Gun law reforms face long odds in Congress following mass shootings

Gun law reforms face long odds in Congress following mass shootings
Published: Mar. 26, 2021 at 1:40 PM CDT
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WASHINGTON (Gray DC) - Following two mass shootings over the last two weeks. the president says he’ll take action himself if lawmakers don’t. But, his options are limited and substantial gun law reform would require an act of Congress.

Democratic leaders in the U.S. Senate are ready to force a debate on gun reform. “Everything, everything is on the table,” Senate Minority Leader Chuck Schumer declared earlier this week.

Schumer has promised a range of gun law reforms will be debated and considered this year, a step that Republican leaders were largely not open to when they had control of the chamber from 2014 to the start of this year. But for the debate to end with new or amended laws on the books, Democrats will need buy-in from at least ten Republican Senators.

“Do you see momentum for gun reform this Congress?,” we asked Sen. Bernie Sanders (I-VT). He responded simply, “I wish I could tell you that was the case.”

The U.S. House of Representatives began outlining reforms before a shooter gunned down eight people in Georgia. It signed off on new background check requirements and banning domestic abusers from buying or owning guns shortly thereafter. Days later, another gunman killed 10 people in Colorado.

Sen. Thom Tillis (R-N.C.) said he hopes the debate ahead can be done in a bipartisan fashion and address the root of the problem. “Focusing only on gun control is not going to end the threat going forward,” he said.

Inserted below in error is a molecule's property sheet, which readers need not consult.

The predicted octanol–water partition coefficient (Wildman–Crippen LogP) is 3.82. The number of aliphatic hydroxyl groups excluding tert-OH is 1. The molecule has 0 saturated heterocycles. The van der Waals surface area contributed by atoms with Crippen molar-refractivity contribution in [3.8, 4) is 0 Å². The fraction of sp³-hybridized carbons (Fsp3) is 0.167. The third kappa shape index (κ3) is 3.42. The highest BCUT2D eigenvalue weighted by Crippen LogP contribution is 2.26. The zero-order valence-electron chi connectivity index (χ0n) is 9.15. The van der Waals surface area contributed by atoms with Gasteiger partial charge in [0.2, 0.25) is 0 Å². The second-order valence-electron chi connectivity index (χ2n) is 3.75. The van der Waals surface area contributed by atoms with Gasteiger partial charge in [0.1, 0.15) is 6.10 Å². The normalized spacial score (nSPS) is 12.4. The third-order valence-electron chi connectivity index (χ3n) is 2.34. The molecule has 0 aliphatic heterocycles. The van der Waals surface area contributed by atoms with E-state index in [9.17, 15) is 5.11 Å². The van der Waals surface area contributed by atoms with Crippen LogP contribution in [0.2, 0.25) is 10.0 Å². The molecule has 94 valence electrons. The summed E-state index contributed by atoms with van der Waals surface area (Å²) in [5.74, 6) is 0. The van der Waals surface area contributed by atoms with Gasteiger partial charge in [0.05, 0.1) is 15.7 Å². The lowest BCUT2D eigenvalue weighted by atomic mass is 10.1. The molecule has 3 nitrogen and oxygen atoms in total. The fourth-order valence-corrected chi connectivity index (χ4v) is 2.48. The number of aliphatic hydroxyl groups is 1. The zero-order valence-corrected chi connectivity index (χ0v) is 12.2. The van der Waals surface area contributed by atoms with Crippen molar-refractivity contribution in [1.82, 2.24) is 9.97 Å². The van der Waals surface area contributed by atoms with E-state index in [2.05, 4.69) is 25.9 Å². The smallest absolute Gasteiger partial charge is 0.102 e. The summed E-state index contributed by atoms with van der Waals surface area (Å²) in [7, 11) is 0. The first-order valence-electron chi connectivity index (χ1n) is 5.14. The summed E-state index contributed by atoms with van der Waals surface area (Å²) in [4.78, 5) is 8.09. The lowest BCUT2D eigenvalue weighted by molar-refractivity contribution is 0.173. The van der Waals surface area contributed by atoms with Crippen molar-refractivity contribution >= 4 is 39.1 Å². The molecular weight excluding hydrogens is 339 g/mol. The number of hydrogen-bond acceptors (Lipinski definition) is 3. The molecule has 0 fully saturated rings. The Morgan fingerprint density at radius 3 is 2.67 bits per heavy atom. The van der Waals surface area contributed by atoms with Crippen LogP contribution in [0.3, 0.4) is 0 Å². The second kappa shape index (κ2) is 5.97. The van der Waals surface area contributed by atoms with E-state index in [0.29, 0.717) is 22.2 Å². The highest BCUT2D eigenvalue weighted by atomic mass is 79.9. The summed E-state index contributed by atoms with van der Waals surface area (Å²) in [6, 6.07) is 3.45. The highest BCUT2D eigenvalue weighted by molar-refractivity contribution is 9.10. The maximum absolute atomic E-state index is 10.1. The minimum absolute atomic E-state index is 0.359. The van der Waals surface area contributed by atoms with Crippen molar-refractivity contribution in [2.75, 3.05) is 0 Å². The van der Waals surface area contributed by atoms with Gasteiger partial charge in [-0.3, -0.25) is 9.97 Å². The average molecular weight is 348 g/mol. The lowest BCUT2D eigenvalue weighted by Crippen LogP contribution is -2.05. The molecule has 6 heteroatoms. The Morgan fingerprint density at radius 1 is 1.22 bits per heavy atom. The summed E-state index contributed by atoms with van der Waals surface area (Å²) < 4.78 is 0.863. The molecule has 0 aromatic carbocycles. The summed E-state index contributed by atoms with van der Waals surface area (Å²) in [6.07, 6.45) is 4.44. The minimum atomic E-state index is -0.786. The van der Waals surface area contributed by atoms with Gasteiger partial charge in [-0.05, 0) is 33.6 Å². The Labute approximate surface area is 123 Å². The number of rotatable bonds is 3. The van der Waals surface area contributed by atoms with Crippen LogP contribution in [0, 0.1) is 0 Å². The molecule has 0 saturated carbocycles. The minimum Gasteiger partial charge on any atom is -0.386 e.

While some Senate Republicans may be open to the measures passed by the Democratically-controlled House, most argue more needs to be done to enforce laws already on the books.

Sen. Shelley Moore Capito (R-W.V.) argues Congress should not infringe on responsible gun-owners’ rights to own guns.

She said despite a focus on gun control after mass shootings, the incidents reveal deep flaws in the nation’s mental health system. “I think that’s someplace we really need to place a greater emphasis,” she said.

While mass shootings draw broad media attention, according to the CDC, more than 100 Americans die from firearm-related injuries every day, with more than half taking their own lives.

“We really need to act this year,” said Kris Brown, president of the Brady Campaign to Prevent Gun Violence.

Brown spent years pushing for the original background check bill before it became law in 1993.

The eponymous ‘Brady Bill’ is named after James Brady, press secretary for former President Ronald Regan. Brady was injured when a gunman tried to assassinate Reagan in 1981. FBI data suggest it has blocked more than 3.5 million sales to those who cannot legally purchase a weapon.

Brown maintains a wide range of new laws, tweaks to existing ones, and investments in health and welfare are all needed to stem gun violence in the country. “Every life we save with these kinds of laws is worth it,” she said.

While Brown holds out hope for gun reform legislation in the nation’s capital, recent history suggests action is more likely at the state level. But, state lawmakers can’t break with or overrule federal law.

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